Car-Rental Costs

Smart Car in Paris, France
If you've packed light, consider a high-mileage option, such as this Smart car. (photo: Rick Steves)
By Rick Steves

Renting a car in Europe tends to be more expensive and more complicated than in the US, thanks to byzantine insurance options and other additional fees. But once you're free and easy behind the wheel of a European car, it's worth the hassle.

European cars are rented for a 24-hour period, usually with a 30- to 59-minute grace period. Cars are most economical when rented by the week with unlimited mileage (sometimes five or six days cost the same as a week). Daily rates are generally quite high; typically, the longer you rent for, the less it'll cost per day. You'll get the best deal on long-term rentals by booking a car in advance (either online or through a travel agent). Another option is a rail-and-drive pass, which combines a certain number of days of train travel with a few days of car rental within a certain region.

There's no way to chart the best car-rental deals. Rates vary from company to company, month to month, and country to country. The cheapest company for rental in one country might be the most expensive in the next. You'll need to do some comparison-shopping to figure out which one is best for your trip.

Be aware that the true cost of the rental far exceeds the weekly unlimited-mileage rate. Some extras are predictable, like gas and parking, but others, like airport fees, can be a rude shock. Most problems I hear about from readers relate to add-on charges concealed in the fine print. Car-rental companies — including the biggies — have various quasi-legitimate ways to pad their profits, so it pays to be informed, ask a lot of questions when arranging your rental, and read everything carefully before finalizing your reservation.

Tax: The tax, clear and consistent within each country, generally runs 18–25 percent (while tax is only 8 percent in Switzerland, Swiss rental rates are that much higher).

Insurance: Your biggest potential extra cost when renting a car is insurance, even if the rental price supposedly "includes" insurance. Figure on paying roughly 30 percent extra, or about $15–35 a day, for a collision damage waiver supplement.

Fuel: Paying about $160 a week will get you roughly 700 miles; most rental agencies offer "green" cars with better fuel efficiency — ask.

The cost of fuel in Europe ($7–8 a gallon) sounds worse than it is. Distances are short, the petite cars get great mileage, and, when compared to costly train tickets (for the price of a two-hour train ride, you can fill your tank), expensive gas is less of a factor. You'll be impressed by how few miles you need to travel to enjoy Europe's diversity. To minimize fuel costs, consider renting a car that takes diesel, which costs slightly less per liter and gets much better mileage.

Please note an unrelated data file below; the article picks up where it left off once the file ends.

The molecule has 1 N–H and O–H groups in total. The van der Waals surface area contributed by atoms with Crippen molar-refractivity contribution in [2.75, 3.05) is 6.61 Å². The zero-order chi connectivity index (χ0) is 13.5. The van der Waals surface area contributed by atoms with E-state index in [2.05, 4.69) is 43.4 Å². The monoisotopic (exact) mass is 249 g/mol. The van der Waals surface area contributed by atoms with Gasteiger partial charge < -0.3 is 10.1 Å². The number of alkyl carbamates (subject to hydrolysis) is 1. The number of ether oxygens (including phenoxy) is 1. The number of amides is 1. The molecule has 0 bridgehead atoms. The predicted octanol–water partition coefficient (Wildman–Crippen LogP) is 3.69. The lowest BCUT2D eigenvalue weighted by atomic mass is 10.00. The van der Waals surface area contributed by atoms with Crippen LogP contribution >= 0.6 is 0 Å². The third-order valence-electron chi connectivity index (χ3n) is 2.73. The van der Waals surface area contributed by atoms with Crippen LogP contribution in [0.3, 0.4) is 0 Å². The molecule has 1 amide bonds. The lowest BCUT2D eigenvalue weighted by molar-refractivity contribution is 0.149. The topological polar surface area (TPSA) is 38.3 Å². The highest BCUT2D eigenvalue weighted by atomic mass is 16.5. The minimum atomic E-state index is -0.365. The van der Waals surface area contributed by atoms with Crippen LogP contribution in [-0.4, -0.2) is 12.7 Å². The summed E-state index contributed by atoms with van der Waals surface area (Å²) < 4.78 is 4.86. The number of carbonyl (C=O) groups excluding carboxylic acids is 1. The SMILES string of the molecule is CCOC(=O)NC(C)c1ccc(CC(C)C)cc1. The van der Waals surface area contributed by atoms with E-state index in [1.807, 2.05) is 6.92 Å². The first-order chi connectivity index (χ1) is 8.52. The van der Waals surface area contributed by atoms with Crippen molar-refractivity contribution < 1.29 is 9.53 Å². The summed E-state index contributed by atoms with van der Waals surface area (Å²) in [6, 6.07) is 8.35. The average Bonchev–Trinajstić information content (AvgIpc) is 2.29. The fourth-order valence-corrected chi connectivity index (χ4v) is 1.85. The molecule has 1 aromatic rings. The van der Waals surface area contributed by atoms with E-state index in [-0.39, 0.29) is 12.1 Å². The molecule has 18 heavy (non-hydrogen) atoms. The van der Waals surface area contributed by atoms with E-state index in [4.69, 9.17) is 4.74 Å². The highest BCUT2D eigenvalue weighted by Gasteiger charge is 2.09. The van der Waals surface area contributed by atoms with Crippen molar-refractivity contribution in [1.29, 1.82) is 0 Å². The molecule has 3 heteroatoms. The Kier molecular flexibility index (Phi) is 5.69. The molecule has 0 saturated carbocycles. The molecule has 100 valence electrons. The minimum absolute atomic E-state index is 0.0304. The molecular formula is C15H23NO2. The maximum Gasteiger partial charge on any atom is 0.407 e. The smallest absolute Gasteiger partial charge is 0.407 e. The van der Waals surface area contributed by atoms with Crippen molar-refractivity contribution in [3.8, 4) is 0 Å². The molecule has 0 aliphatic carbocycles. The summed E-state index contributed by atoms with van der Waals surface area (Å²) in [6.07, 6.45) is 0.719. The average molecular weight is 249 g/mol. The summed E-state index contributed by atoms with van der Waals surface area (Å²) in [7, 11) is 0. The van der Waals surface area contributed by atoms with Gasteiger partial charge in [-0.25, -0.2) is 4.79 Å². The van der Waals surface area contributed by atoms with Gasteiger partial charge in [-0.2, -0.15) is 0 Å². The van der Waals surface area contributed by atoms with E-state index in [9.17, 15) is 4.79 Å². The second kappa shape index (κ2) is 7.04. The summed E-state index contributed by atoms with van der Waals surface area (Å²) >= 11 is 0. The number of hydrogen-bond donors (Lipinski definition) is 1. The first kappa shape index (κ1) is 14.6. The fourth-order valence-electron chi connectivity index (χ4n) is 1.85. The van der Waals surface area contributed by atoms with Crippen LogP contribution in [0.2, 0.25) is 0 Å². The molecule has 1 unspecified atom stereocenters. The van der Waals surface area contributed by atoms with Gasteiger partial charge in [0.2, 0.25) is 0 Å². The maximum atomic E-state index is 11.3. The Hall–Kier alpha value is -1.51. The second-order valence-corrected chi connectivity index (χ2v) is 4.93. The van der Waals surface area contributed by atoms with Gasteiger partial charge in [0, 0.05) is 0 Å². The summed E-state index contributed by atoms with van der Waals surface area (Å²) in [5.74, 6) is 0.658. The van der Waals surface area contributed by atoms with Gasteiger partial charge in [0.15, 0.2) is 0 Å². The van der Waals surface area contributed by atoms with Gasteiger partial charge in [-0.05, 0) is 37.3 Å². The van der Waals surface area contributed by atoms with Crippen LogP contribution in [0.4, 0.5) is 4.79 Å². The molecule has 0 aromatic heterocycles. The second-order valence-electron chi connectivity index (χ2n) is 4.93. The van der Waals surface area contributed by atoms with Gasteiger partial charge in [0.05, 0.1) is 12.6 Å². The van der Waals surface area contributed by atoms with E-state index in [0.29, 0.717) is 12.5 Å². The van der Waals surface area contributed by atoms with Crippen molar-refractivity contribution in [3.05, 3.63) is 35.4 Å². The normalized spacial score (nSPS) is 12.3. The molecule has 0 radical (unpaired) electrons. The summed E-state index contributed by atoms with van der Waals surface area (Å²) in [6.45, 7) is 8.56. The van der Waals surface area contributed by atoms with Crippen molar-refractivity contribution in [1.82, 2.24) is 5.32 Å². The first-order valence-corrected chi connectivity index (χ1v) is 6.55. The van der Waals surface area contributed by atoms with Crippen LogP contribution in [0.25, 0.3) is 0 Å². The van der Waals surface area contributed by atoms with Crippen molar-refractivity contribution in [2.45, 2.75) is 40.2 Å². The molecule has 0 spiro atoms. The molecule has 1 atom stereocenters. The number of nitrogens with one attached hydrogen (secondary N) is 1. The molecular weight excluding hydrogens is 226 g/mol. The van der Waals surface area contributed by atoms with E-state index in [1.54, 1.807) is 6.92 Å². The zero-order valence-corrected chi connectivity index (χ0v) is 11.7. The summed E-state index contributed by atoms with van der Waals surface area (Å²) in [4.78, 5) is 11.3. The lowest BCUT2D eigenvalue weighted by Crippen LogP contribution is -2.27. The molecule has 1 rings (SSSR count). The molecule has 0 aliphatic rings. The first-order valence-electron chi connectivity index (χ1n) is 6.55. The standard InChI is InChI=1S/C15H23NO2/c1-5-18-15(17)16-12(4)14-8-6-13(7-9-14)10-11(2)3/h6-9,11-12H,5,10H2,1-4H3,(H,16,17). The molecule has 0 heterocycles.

Tolls: It's free to drive on expressways in some countries, such as most roads in Great Britain or Germany's famous autobahn. In other countries, you'll pay for the privilege. In much of Mediterranean Europe — including Italy, France, Spain, Portugal, Greece, and Croatia — you'll pay tolls figured on the distance you drive on expressways (about $4–9 per hour). In other countries you'll have to buy a toll sticker (usually called a "vignette") to display in your window. You'll pay about $44 for the highway permit decal as you enter Switzerland; about $11 apiece for Austria and the Czech Republic; $14 each for Hungary and Slovakia; and $21 for Slovenia. You can usually buy the toll sticker at border crossings, gas stations, and post offices (check to see if your rental car already has one that hasn't yet expired). If you don't have one, you'll soon meet your first local...in uniform.

Although tolls can add up (for example, it's about $90 to get from Paris to the French Riviera), the fuel and time saved on European expressways justifies the expense. Note that in any country, if you're skipping the expressways and sticking to secondary roads, you don't need to buy a toll sticker or otherwise pay for road use.

Parking: Estimate $25–40 a day in big cities; otherwise it's usually free, or at least very cheap.

Theft Protection: This charge, about $20/day, is required in Italy (most companies include this in their advertised rates for Italy).

Airport Fees: In some countries, you'll pay more to pick up a car at the airport or train station than in the town center (10–20 percent extra, or a flat fee of $30–50). When you're calling about prices, rental agents usually quote you this pricier airport pickup rate. Ask if they have a cheaper, downtown-pickup price. Some companies deliver the car to your hotel for free.

Refueling Fees: In Britain, National requires renters to prepay for a full tank of fuel at the start of the rental, which means you can return the vehicle on empty. In other countries (as in the US), this charge is usually optional. If you decide to pass on the prepaid option and then forget to fill your tank before returning the car, you will be charged for a full tank no matter how much gas is actually left. If you wait until you're almost at the rental office to look for a gas station, it can be stressful; since fuel gauges are very forgiving, I start watching for a convenient fill-up point miles before I reach my final stop.

International Drop-Off Fees: It will generally cost an extra $100–300 to drop the car in a different country. You'll find exceptions, some happy (free) and some outrageous ($1,000+). The farther the distance between your start and end points, the higher the fee. While there's usually no fee to drop the car at a different location in the same country, it's always smart to double-check.